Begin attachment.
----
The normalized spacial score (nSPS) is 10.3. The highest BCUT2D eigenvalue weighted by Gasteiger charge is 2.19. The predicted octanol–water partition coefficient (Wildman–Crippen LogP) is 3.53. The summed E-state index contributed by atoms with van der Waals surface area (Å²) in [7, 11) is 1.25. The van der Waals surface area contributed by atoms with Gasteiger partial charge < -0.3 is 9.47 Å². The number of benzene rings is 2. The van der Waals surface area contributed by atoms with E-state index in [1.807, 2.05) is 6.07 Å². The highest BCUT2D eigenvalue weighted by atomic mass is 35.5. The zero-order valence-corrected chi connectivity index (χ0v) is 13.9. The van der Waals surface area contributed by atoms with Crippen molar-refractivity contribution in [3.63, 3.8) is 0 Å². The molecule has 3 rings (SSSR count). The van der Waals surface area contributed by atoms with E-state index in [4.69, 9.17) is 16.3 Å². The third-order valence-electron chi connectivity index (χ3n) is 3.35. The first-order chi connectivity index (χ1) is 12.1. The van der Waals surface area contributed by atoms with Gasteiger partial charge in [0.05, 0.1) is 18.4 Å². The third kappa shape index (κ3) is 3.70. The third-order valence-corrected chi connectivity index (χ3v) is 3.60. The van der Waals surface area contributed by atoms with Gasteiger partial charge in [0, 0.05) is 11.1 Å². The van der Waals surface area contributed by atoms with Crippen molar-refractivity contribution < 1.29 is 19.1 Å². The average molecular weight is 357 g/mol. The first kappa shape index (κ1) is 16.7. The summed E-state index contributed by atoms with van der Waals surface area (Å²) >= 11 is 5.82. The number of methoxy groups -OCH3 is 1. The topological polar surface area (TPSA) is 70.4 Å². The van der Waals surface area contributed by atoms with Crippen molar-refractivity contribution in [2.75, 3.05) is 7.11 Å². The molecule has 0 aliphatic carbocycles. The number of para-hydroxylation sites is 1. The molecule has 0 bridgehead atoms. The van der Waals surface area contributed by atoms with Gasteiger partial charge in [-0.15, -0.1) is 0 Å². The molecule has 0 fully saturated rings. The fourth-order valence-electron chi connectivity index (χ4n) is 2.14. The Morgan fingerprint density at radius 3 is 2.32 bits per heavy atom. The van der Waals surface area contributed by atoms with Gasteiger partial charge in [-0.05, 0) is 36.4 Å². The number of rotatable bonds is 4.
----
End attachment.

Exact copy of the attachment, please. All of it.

The normalized spacial score (nSPS) is 10.3. The highest BCUT2D eigenvalue weighted by Gasteiger charge is 2.19. The predicted octanol–water partition coefficient (Wildman–Crippen LogP) is 3.53. The summed E-state index contributed by atoms with van der Waals surface area (Å²) in [7, 11) is 1.25. The van der Waals surface area contributed by atoms with Gasteiger partial charge < -0.3 is 9.47 Å². The number of benzene rings is 2. The van der Waals surface area contributed by atoms with E-state index in [1.807, 2.05) is 6.07 Å². The highest BCUT2D eigenvalue weighted by atomic mass is 35.5. The zero-order valence-corrected chi connectivity index (χ0v) is 13.9. The van der Waals surface area contributed by atoms with Crippen molar-refractivity contribution in [3.63, 3.8) is 0 Å². The molecule has 3 rings (SSSR count). The van der Waals surface area contributed by atoms with E-state index in [4.69, 9.17) is 16.3 Å². The third-order valence-electron chi connectivity index (χ3n) is 3.35. The first-order chi connectivity index (χ1) is 12.1. The van der Waals surface area contributed by atoms with Gasteiger partial charge in [0.05, 0.1) is 18.4 Å². The third kappa shape index (κ3) is 3.70. The third-order valence-corrected chi connectivity index (χ3v) is 3.60. The van der Waals surface area contributed by atoms with Gasteiger partial charge in [0, 0.05) is 11.1 Å². The van der Waals surface area contributed by atoms with Crippen molar-refractivity contribution < 1.29 is 19.1 Å². The average molecular weight is 357 g/mol. The first kappa shape index (κ1) is 16.7. The summed E-state index contributed by atoms with van der Waals surface area (Å²) >= 11 is 5.82. The number of methoxy groups -OCH3 is 1. The topological polar surface area (TPSA) is 70.4 Å². The van der Waals surface area contributed by atoms with Crippen molar-refractivity contribution in [2.75, 3.05) is 7.11 Å². The molecule has 0 aliphatic carbocycles. The number of para-hydroxylation sites is 1. The molecule has 0 bridgehead atoms. The van der Waals surface area contributed by atoms with Gasteiger partial charge in [-0.15, -0.1) is 0 Å². The molecule has 0 fully saturated rings. The fourth-order valence-electron chi connectivity index (χ4n) is 2.14. The Morgan fingerprint density at radius 3 is 2.32 bits per heavy atom. The van der Waals surface area contributed by atoms with Gasteiger partial charge in [-0.05, 0) is 36.4 Å². The number of rotatable bonds is 4.